“Fabulous colonial-style tented camp within the game-filled Tarangire National Park, specialising in walking safaris”
There are 10 tents, all with thatched roofs and wooden decks. Inside are wooden writing desks, old trunks doubling up as side tables, African cloth-covered cushions and bedspreads, attractive lamps with beaded shades and chunky beds with planked headboards. These can be set together to make a kingsize bed; the tents are large enough for an additional single too if you want. Expect to find bottled water, a whistle and a torch, an umbrella and mozzie repellent as well as a safety box hidden away in one of the trunks. The tents all have some privacy, with a table and 2 cushioned loungers under your front canopy for relaxing during the day.
Large ensuite bathrooms with outdoor showers are tacked on at the rear of each tent. Handmade soap, shampoo and bodywash along with towelling bath robes felt like extra-special treats in this remote, bush location.
New in 2013 is Little Oliver, an enclave of just 5 luxury tents, a couple of km away. Each has an indoor and outdoor bathroom, and the camp is totally self-sufficient with its own dining area, kitchen, guides and vehicles, so it's perfect for a group to hire, although tents are also available on an individual basis.
If you prefer, fly-camping can be undertaken from here; a night in the bush with a lightweight tent and a guide for an even deeper safari experience.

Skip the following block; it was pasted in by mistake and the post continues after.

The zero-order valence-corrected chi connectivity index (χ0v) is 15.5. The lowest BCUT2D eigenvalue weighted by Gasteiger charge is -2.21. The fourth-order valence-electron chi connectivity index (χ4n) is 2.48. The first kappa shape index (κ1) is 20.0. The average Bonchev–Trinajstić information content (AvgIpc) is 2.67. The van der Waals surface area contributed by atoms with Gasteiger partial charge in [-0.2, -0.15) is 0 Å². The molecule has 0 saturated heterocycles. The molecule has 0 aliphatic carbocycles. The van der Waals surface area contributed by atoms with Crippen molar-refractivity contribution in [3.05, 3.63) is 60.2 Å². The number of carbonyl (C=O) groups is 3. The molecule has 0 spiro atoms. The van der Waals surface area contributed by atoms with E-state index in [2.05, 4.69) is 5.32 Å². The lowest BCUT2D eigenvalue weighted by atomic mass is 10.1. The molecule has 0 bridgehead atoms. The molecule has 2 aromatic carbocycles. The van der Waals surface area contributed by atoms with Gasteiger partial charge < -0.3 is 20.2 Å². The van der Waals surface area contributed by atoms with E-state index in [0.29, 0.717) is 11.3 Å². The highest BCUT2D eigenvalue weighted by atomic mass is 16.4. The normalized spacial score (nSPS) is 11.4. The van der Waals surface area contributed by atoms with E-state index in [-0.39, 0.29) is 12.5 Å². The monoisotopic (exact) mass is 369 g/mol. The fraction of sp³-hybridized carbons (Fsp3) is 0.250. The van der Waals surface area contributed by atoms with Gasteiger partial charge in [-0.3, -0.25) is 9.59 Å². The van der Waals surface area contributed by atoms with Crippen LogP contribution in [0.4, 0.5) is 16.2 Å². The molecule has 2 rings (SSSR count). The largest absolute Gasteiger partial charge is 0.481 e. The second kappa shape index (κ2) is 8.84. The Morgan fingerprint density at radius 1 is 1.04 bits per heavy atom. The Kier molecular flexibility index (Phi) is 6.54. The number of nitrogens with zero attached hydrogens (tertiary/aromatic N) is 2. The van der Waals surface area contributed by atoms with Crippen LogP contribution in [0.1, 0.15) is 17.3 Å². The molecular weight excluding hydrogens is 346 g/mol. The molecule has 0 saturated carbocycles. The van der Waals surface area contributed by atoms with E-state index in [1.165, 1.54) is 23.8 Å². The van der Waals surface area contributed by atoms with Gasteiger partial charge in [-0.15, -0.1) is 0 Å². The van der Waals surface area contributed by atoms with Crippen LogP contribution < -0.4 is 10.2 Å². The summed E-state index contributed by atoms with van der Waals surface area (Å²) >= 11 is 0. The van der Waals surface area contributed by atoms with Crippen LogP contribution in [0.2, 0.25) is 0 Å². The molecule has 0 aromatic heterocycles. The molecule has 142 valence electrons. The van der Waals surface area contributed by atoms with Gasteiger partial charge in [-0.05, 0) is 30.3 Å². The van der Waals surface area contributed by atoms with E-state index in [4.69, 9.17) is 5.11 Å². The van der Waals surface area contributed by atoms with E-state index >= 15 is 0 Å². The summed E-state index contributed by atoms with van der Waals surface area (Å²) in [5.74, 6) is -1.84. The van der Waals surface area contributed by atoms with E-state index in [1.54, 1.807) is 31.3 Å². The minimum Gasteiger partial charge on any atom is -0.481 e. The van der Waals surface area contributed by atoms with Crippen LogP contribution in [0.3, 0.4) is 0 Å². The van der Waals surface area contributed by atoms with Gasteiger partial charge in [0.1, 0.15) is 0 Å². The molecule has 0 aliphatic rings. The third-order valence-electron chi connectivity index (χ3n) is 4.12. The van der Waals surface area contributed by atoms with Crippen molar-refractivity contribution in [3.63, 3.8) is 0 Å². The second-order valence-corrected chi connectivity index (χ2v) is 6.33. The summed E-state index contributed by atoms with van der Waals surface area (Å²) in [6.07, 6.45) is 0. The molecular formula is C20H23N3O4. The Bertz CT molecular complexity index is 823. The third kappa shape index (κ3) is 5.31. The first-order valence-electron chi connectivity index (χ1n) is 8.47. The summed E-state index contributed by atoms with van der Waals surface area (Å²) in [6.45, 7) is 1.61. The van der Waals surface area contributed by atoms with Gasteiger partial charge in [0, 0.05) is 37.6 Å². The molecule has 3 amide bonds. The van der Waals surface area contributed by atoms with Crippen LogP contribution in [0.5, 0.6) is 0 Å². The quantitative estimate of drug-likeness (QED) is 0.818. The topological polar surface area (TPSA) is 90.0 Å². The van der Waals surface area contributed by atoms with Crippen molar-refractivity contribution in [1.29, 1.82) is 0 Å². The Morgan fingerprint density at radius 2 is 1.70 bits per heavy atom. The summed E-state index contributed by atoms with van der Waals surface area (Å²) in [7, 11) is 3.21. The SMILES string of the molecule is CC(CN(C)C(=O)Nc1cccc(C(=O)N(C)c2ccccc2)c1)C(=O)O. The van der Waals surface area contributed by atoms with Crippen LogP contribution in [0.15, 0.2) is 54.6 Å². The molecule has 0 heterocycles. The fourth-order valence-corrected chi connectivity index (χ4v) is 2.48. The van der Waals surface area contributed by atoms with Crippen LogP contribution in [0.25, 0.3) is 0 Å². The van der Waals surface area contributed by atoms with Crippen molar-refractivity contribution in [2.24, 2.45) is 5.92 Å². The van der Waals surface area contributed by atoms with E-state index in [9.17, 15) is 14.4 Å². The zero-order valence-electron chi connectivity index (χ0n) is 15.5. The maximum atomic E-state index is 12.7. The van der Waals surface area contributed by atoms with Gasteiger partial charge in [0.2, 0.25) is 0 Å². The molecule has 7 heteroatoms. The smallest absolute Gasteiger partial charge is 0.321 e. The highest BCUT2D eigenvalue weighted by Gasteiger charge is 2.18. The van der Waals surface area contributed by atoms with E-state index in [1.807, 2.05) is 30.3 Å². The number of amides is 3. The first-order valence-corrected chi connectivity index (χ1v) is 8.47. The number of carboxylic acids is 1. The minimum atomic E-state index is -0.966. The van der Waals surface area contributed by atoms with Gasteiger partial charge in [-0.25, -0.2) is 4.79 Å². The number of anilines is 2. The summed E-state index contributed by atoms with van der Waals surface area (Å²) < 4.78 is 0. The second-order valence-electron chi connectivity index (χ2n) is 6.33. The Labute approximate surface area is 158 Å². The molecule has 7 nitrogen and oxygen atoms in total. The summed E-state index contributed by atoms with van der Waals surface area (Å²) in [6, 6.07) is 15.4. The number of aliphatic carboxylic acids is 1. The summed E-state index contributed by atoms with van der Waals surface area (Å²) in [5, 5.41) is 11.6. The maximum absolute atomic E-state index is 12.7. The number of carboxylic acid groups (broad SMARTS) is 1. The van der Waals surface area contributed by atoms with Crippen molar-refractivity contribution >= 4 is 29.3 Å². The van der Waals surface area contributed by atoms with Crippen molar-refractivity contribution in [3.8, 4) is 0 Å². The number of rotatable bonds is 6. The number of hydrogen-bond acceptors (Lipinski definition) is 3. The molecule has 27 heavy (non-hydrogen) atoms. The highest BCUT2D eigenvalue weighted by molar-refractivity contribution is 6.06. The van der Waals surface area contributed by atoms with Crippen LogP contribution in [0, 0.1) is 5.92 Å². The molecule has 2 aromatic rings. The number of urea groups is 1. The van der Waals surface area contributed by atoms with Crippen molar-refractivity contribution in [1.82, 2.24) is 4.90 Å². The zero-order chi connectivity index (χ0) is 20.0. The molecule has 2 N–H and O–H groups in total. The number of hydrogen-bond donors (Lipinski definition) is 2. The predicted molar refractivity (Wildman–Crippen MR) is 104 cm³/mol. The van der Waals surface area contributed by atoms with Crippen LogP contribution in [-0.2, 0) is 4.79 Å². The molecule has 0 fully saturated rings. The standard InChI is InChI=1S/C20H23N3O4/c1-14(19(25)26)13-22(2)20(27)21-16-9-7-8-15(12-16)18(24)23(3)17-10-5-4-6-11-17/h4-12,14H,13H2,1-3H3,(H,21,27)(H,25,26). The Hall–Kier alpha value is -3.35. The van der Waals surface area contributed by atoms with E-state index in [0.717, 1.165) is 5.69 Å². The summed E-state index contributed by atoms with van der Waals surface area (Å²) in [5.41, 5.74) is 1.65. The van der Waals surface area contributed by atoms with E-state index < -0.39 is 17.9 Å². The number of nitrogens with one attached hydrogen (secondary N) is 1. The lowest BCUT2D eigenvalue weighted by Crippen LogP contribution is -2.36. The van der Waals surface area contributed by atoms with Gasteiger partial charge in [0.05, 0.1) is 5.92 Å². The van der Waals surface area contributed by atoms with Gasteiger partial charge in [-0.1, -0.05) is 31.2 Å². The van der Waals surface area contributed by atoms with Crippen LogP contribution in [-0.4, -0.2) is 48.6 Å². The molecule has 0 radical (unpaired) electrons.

From the moment we arrived at camp, and were greeted with a chilled fruit juice and a hot face towel, we sensed that we were going to be cared for at every turn. And the food at Oliver's was the best we had at any camp during our trip.
We loved the ‘one tribe’ vibe at meals. Guests eat lunches and dinners around one large table and all meals are hosted by camp managers. But if you find this idea just a bit too sociable, you can request a separate table or have meals brought to your tent. There's also a viewing deck for suppers under the stars.
Breakfasts get going from around 6.15-6.30am onwards so as to slot in with morning game drives. A big buffet spread is laid up to one side of the dining tent, whilst out front a cook prepares whatever cooked breakfast takes your fancy. Freshly baked muffins were an unexpected treat as were the linen table cloths and napkins.
Lunches often take the form of a ‘boxed lunch’ to allow more time for your game drive or, if you prefer, you can eat a light buffet back at camp. A choice of 3 salads,quiche, curried lamb, homemade bread and fruit for dessert was plenty.
Evening meals begin in proper bush fashion with drinks around the boma where you’ll be swapping stories of the Big Game kind with your fellow guests. Then a 3-course dinner is served at your table. We had astonishingly good food. To start, an avocado salad with freshly made French bread. This was followed by an excellent steak with red wine jus, dauphinoise potatoes and crunchy veg. Dessert was a coffee/chocolate fondant. All drinks are included as well as a house white or red; if you prefer there’s a small selection of ‘cellar’ wines to choose from.